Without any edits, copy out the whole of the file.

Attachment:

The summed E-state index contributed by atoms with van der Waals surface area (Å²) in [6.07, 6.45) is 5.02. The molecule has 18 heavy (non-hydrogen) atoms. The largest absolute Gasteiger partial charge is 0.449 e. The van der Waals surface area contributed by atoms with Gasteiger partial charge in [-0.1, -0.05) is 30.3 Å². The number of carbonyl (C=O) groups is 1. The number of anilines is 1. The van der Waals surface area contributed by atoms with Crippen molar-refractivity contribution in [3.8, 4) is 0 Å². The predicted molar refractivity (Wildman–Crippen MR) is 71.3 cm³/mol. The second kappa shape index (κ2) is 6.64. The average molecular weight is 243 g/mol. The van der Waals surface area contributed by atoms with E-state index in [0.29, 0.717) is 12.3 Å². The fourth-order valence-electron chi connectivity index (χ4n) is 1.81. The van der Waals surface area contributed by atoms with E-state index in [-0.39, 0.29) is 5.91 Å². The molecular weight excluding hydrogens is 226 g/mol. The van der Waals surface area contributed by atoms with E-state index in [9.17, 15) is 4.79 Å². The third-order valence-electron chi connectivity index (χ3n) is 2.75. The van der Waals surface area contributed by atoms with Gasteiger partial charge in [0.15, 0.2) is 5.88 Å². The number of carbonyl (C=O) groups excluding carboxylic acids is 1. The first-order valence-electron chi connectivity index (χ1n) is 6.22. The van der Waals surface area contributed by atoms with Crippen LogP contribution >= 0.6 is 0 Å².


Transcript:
The summed E-state index contributed by atoms with van der Waals surface area (Å²) in [6.07, 6.45) is 5.02. The molecule has 18 heavy (non-hydrogen) atoms. The largest absolute Gasteiger partial charge is 0.449 e. The van der Waals surface area contributed by atoms with Gasteiger partial charge in [-0.1, -0.05) is 30.3 Å². The number of carbonyl (C=O) groups is 1. The number of anilines is 1. The van der Waals surface area contributed by atoms with Crippen molar-refractivity contribution in [3.8, 4) is 0 Å². The predicted molar refractivity (Wildman–Crippen MR) is 71.3 cm³/mol. The second kappa shape index (κ2) is 6.64. The average molecular weight is 243 g/mol. The van der Waals surface area contributed by atoms with E-state index in [0.29, 0.717) is 12.3 Å². The fourth-order valence-electron chi connectivity index (χ4n) is 1.81. The van der Waals surface area contributed by atoms with E-state index in [-0.39, 0.29) is 5.91 Å². The molecular weight excluding hydrogens is 226 g/mol. The van der Waals surface area contributed by atoms with E-state index in [9.17, 15) is 4.79 Å². The third-order valence-electron chi connectivity index (χ3n) is 2.75. The van der Waals surface area contributed by atoms with Gasteiger partial charge in [0.15, 0.2) is 5.88 Å². The number of carbonyl (C=O) groups excluding carboxylic acids is 1. The first-order valence-electron chi connectivity index (χ1n) is 6.22. The van der Waals surface area contributed by atoms with Crippen LogP contribution >= 0.6 is 0 Å².